At the time of the budget, the government kept only Rs355 billion power subsidies for the current fiscal year. In order to manage the flow of the additional circular debt, the Power Division has now sought Rs675 billion more subsidies, bringing the total needs to over Rs1.03 trillion.
However, this did not go well with the IMF. The Express Tribune reported on Wednesday that the revised CDMP revealed that a staggering Rs952 billion more would be added to the circular debt in a ‘business-as-usual’ move.
The government has proposed the imposition of three separate quarterly tariff adjustments, ranging from 69 paisas per unit to Rs3.21 per unit from February to May this year to reduce a gap of Rs73 billion, details showed.
The plan appeared unrealistic, as it had been made on the assumption that the rupee-dollar exchange rate was Rs232 per dollar and 16.84% Karachi Interbank Offered (KIBOR) rate. The current exchange rate stands at Rs270 and KIBOR is close to 18%.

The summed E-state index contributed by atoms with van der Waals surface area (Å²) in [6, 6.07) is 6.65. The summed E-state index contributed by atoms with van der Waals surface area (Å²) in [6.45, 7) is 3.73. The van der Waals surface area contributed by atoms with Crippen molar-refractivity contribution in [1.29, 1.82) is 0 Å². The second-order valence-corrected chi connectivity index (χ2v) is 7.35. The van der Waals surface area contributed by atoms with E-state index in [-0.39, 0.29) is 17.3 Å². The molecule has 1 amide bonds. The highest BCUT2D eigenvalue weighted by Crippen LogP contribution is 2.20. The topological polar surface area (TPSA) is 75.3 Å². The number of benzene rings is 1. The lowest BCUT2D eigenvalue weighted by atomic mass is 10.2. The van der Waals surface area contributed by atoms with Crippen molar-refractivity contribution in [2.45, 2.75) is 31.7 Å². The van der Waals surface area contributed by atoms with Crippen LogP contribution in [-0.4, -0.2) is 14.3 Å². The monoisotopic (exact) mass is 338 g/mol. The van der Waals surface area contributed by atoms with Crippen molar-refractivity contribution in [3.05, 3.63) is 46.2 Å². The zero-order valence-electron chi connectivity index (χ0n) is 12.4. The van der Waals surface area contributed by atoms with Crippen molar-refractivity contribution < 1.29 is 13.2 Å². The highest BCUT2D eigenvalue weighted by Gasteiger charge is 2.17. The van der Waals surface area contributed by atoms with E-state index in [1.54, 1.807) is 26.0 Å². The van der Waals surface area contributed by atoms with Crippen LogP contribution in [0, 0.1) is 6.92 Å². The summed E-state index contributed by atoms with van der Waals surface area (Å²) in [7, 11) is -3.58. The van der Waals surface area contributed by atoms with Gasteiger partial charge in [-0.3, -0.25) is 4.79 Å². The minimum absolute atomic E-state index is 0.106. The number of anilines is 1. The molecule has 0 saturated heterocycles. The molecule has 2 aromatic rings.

The sources said that the IMF did not appear satisfied with the Power Division’s performance that could not improve the sector’s finances during the past six months. Instead of honouring commitments, the Plan showed about Rs223 billion to Rs275 billion further increase in the circular debt despite increasing tariffs in coming weeks.
The circular debt was Rs2.253 trillion at the end of the last fiscal year – a matter of concern for the IMF. After the exchange rate, the power sector is the second non-negotiable area for the IMF where the government may not be able to get any major relief against its many failures that also date back to the PTI era.
The government has given a gradual implementation plan for the removal of agriculture tube-wells subsidies, which seeks their complete withdrawal by mid of 2025. However, the IMF did not agree to this plan.